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A disaggregated approach to the government spending shocks: an theoretical analysis

Listed author(s):
  • Cortuk, Orcan
  • Güler, Mustafa Haluk

We examine different types of government spending while literature usually treats government spending as a homogenous compound. We disaggregate the government spending into three parts; namely, government investment, government wage component consumption (i.e. wage expenditure) expenditure, and non-wage component consumption (i.e. purchases of goods and services). Next, we estimate a dynamic stochastic general equilibrium model that features a transmission mechanism with different types of government spending. In this regard, we manage to distinguish between different types of government spending where each type of spending has varied role in the economy. Such set up enables them produce different effects on macroeconomic variables.

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File URL: https://mpra.ub.uni-muenchen.de/45318/1/MPRA_paper_45318.pdf
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Paper provided by University Library of Munich, Germany in its series MPRA Paper with number 45318.

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Date of creation: 13 Mar 2013
Handle: RePEc:pra:mprapa:45318
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  1. IWATA Yasuharu, 2009. "Fiscal Policy in an Estimated DSGE Model of the Japanese Economy: Do Non-Ricardian Households Explain All?," ESRI Discussion paper series 216, Economic and Social Research Institute (ESRI).
  2. Nooman Rebei & Hafedh Bouakez, 2004. "Why Does Private Consumption Rise After a Government Spending Shock?," Econometric Society 2004 North American Summer Meetings 417, Econometric Society.
  3. Gonzalo Fernández-de-Córdoba & Javier Pérez & José Torres, 2012. "Public and private sector wages interactions in a general equilibrium model," Public Choice, Springer, vol. 150(1), pages 309-326, January.
  4. John Cogan & Tobias Cwik & John Taylor & Volker Wieland, 2009. "New Keynesian Versus Old Keynesian Government Spending Multipliers," Discussion Papers 08-030, Stanford Institute for Economic Policy Research.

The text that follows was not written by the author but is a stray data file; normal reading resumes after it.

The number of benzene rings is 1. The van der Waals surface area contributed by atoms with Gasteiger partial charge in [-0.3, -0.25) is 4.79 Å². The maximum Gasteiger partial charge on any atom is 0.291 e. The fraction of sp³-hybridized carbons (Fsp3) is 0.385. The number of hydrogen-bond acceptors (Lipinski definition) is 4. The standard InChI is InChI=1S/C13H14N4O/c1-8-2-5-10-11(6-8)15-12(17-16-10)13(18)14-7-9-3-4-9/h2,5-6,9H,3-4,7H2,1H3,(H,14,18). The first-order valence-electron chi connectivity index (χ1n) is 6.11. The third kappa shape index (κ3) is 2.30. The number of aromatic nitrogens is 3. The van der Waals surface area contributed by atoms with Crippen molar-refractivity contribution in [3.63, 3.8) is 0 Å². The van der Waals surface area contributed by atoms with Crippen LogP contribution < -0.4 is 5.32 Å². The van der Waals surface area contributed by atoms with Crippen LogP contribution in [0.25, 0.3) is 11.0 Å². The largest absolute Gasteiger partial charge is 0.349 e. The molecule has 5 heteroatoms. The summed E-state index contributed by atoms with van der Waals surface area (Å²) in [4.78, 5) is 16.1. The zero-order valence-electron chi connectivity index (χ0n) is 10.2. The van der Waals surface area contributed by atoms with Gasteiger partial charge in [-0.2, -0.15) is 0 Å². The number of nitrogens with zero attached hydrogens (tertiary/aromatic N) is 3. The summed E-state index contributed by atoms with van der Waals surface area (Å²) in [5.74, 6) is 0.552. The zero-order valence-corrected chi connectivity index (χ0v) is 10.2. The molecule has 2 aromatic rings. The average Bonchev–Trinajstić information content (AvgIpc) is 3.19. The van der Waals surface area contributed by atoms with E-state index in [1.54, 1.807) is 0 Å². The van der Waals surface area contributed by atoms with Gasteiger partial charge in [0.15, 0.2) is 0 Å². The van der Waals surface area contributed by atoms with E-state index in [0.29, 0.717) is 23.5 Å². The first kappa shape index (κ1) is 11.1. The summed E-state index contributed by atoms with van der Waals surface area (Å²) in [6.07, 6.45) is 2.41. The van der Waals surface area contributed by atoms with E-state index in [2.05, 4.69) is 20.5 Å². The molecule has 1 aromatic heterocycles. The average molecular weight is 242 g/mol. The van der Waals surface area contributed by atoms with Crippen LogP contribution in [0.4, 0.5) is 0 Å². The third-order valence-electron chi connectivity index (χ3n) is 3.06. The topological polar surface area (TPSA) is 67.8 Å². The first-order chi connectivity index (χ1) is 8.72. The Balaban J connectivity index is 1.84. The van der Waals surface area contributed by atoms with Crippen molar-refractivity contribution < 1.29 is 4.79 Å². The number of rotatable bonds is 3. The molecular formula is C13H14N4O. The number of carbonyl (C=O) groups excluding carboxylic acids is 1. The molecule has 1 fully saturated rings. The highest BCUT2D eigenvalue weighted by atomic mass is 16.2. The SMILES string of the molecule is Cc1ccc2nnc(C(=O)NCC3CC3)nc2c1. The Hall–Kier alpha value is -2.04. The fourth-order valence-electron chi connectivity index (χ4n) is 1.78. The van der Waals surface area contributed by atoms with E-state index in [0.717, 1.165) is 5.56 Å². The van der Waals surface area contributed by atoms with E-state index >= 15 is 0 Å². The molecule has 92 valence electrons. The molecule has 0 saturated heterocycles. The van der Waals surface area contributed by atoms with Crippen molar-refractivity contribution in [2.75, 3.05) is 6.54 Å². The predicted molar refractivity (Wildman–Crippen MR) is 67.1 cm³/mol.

5. J. Galí & D. López-Salido & J. Vallés, 2003. "Understanding the effects of government spending on consumption," Proceedings, Board of Governors of the Federal Reserve System (U.S.).
  6. Lawrence J. Christiano & Martin Eichenbaum & Charles Evans, 2001. "Nominal Rigidities and the Dynamic Effects of a Shock to Monetary Policy," NBER Working Papers 8403, National Bureau of Economic Research, Inc.
  7. Lawrence Christiano & Martin Eichenbaum & Sergio Rebelo, 2011. "When Is the Government Spending Multiplier Large?," Journal of Political Economy, University of Chicago Press, vol. 119(1), pages 78-121.
  8. Günter Coenen & Roland Straub, 2005. "Does Government Spending Crowd In Private Consumption? Theory and Empirical Evidence for the Euro Area," IMF Working Papers 05/159, International Monetary Fund.
  9. Ludger Linnemann & Andreas Schabert, 2006. "Productive Government Expenditure In Monetary Business Cycle Models," Scottish Journal of Political Economy, Scottish Economic Society, vol. 53(1), pages 28-46, 02.
  10. Roberto Perotti, 2007. "In Search of the Transmission Mechanism of Fiscal Policy," NBER Working Papers 13143, National Bureau of Economic Research, Inc.
  11. Stephanie Schmitt-Grohe & Martin Uribe, 2008. "What's News in Business Cycles," NBER Working Papers 14215, National Bureau of Economic Research, Inc.
  12. Bender, Keith A, 1998. " The Central Government-Private Sector Wage Differential," Journal of Economic Surveys, Wiley Blackwell, vol. 12(2), pages 177-220, April.
  13. Monacelli, Tommaso & Perotti, Roberto, 2008. "Fiscal Policy, Wealth Effects and Markups," CEPR Discussion Papers 7099, C.E.P.R. Discussion Papers.
  14. Olivier Blanchard & Roberto Perotti, 1999. "An Empirical Characterization of the Dynamic Effects of Changes in Government Spending and Taxes on Output," NBER Working Papers 7269, National Bureau of Economic Research, Inc.
  15. Calvo, Guillermo A., 1983. "Staggered prices in a utility-maximizing framework," Journal of Monetary Economics, Elsevier, vol. 12(3), pages 383-398, September.
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